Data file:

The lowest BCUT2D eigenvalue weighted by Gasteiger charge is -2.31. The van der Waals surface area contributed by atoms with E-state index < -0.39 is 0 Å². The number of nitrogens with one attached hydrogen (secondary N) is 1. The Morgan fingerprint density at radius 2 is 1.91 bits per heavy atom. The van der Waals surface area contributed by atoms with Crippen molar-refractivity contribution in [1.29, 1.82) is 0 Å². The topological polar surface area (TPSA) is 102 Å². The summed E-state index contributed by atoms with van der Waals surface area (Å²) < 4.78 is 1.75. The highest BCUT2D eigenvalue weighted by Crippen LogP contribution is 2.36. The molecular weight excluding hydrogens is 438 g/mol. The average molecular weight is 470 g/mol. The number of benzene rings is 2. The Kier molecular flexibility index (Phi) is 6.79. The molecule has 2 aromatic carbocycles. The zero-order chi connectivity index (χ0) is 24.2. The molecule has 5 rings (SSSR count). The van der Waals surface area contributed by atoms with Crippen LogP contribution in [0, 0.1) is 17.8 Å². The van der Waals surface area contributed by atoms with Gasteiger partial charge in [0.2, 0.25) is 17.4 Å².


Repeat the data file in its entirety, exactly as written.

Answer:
The lowest BCUT2D eigenvalue weighted by Gasteiger charge is -2.31. The van der Waals surface area contributed by atoms with E-state index < -0.39 is 0 Å². The number of nitrogens with one attached hydrogen (secondary N) is 1. The Morgan fingerprint density at radius 2 is 1.91 bits per heavy atom. The van der Waals surface area contributed by atoms with Crippen molar-refractivity contribution in [1.29, 1.82) is 0 Å². The topological polar surface area (TPSA) is 102 Å². The summed E-state index contributed by atoms with van der Waals surface area (Å²) < 4.78 is 1.75. The highest BCUT2D eigenvalue weighted by Crippen LogP contribution is 2.36. The molecular weight excluding hydrogens is 438 g/mol. The average molecular weight is 470 g/mol. The number of benzene rings is 2. The Kier molecular flexibility index (Phi) is 6.79. The molecule has 2 aromatic carbocycles. The zero-order chi connectivity index (χ0) is 24.2. The molecule has 5 rings (SSSR count). The van der Waals surface area contributed by atoms with Crippen LogP contribution in [0, 0.1) is 17.8 Å². The van der Waals surface area contributed by atoms with Gasteiger partial charge in [0.2, 0.25) is 17.4 Å².